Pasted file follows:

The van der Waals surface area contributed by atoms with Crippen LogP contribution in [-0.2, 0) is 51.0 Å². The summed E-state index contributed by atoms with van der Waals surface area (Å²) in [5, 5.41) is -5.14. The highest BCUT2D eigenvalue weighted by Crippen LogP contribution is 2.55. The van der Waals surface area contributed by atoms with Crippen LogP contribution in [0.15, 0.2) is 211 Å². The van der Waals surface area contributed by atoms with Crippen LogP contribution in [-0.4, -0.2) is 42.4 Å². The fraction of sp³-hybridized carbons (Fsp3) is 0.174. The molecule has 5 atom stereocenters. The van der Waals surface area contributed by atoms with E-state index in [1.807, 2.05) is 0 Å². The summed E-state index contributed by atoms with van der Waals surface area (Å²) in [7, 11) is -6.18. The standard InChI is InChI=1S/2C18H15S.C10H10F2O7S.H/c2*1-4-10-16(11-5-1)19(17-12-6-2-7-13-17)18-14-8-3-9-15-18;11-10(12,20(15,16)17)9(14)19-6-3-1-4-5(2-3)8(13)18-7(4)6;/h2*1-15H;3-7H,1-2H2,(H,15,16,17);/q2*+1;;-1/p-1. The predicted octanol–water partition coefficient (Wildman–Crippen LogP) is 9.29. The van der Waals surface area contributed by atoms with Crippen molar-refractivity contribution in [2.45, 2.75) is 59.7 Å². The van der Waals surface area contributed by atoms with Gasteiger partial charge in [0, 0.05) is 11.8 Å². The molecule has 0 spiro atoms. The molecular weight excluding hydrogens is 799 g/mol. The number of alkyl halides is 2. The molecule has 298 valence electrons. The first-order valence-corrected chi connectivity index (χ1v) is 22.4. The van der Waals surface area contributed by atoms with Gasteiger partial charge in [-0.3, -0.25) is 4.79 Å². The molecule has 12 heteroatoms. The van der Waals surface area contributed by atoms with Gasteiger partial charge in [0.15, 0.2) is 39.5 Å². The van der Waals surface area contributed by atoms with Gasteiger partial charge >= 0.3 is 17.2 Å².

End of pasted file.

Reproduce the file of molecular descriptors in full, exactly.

The van der Waals surface area contributed by atoms with Crippen LogP contribution in [-0.2, 0) is 51.0 Å². The summed E-state index contributed by atoms with van der Waals surface area (Å²) in [5, 5.41) is -5.14. The highest BCUT2D eigenvalue weighted by Crippen LogP contribution is 2.55. The van der Waals surface area contributed by atoms with Crippen LogP contribution in [0.15, 0.2) is 211 Å². The van der Waals surface area contributed by atoms with Crippen LogP contribution in [-0.4, -0.2) is 42.4 Å². The fraction of sp³-hybridized carbons (Fsp3) is 0.174. The molecule has 5 atom stereocenters. The van der Waals surface area contributed by atoms with E-state index in [1.807, 2.05) is 0 Å². The summed E-state index contributed by atoms with van der Waals surface area (Å²) in [7, 11) is -6.18. The standard InChI is InChI=1S/2C18H15S.C10H10F2O7S.H/c2*1-4-10-16(11-5-1)19(17-12-6-2-7-13-17)18-14-8-3-9-15-18;11-10(12,20(15,16)17)9(14)19-6-3-1-4-5(2-3)8(13)18-7(4)6;/h2*1-15H;3-7H,1-2H2,(H,15,16,17);/q2*+1;;-1/p-1. The predicted octanol–water partition coefficient (Wildman–Crippen LogP) is 9.29. The van der Waals surface area contributed by atoms with Crippen molar-refractivity contribution in [2.45, 2.75) is 59.7 Å². The van der Waals surface area contributed by atoms with Gasteiger partial charge in [0, 0.05) is 11.8 Å². The molecule has 0 spiro atoms. The molecular weight excluding hydrogens is 799 g/mol. The number of alkyl halides is 2. The molecule has 298 valence electrons. The first-order valence-corrected chi connectivity index (χ1v) is 22.4. The van der Waals surface area contributed by atoms with Gasteiger partial charge in [-0.3, -0.25) is 4.79 Å². The molecule has 12 heteroatoms. The van der Waals surface area contributed by atoms with Gasteiger partial charge in [0.15, 0.2) is 39.5 Å². The van der Waals surface area contributed by atoms with Gasteiger partial charge >= 0.3 is 17.2 Å².